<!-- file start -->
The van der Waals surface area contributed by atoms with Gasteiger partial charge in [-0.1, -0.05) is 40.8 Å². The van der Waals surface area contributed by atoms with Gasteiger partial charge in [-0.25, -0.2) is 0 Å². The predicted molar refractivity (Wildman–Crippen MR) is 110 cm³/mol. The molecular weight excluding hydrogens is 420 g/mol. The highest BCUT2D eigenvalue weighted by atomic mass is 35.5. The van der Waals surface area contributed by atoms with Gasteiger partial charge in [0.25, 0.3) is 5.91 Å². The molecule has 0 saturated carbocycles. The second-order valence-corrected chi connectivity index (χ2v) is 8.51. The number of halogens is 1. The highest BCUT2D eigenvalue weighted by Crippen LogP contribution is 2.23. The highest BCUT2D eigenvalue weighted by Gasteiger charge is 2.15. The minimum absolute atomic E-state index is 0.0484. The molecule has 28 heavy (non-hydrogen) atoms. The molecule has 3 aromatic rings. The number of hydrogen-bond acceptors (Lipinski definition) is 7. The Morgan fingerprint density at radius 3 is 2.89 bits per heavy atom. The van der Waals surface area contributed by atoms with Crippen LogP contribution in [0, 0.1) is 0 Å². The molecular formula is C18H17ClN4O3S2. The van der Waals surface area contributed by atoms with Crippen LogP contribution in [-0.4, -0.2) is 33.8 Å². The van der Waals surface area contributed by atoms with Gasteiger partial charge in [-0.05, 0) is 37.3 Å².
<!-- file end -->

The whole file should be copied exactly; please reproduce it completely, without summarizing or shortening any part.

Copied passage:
The van der Waals surface area contributed by atoms with Gasteiger partial charge in [-0.1, -0.05) is 40.8 Å². The van der Waals surface area contributed by atoms with Gasteiger partial charge in [-0.25, -0.2) is 0 Å². The predicted molar refractivity (Wildman–Crippen MR) is 110 cm³/mol. The molecular weight excluding hydrogens is 420 g/mol. The highest BCUT2D eigenvalue weighted by atomic mass is 35.5. The van der Waals surface area contributed by atoms with Gasteiger partial charge in [0.25, 0.3) is 5.91 Å². The molecule has 0 saturated carbocycles. The second-order valence-corrected chi connectivity index (χ2v) is 8.51. The number of halogens is 1. The highest BCUT2D eigenvalue weighted by Crippen LogP contribution is 2.23. The highest BCUT2D eigenvalue weighted by Gasteiger charge is 2.15. The minimum absolute atomic E-state index is 0.0484. The molecule has 28 heavy (non-hydrogen) atoms. The molecule has 3 aromatic rings. The number of hydrogen-bond acceptors (Lipinski definition) is 7. The Morgan fingerprint density at radius 3 is 2.89 bits per heavy atom. The van der Waals surface area contributed by atoms with Crippen LogP contribution in [0, 0.1) is 0 Å². The molecular formula is C18H17ClN4O3S2. The van der Waals surface area contributed by atoms with Crippen LogP contribution in [-0.4, -0.2) is 33.8 Å². The van der Waals surface area contributed by atoms with Gasteiger partial charge in [-0.05, 0) is 37.3 Å².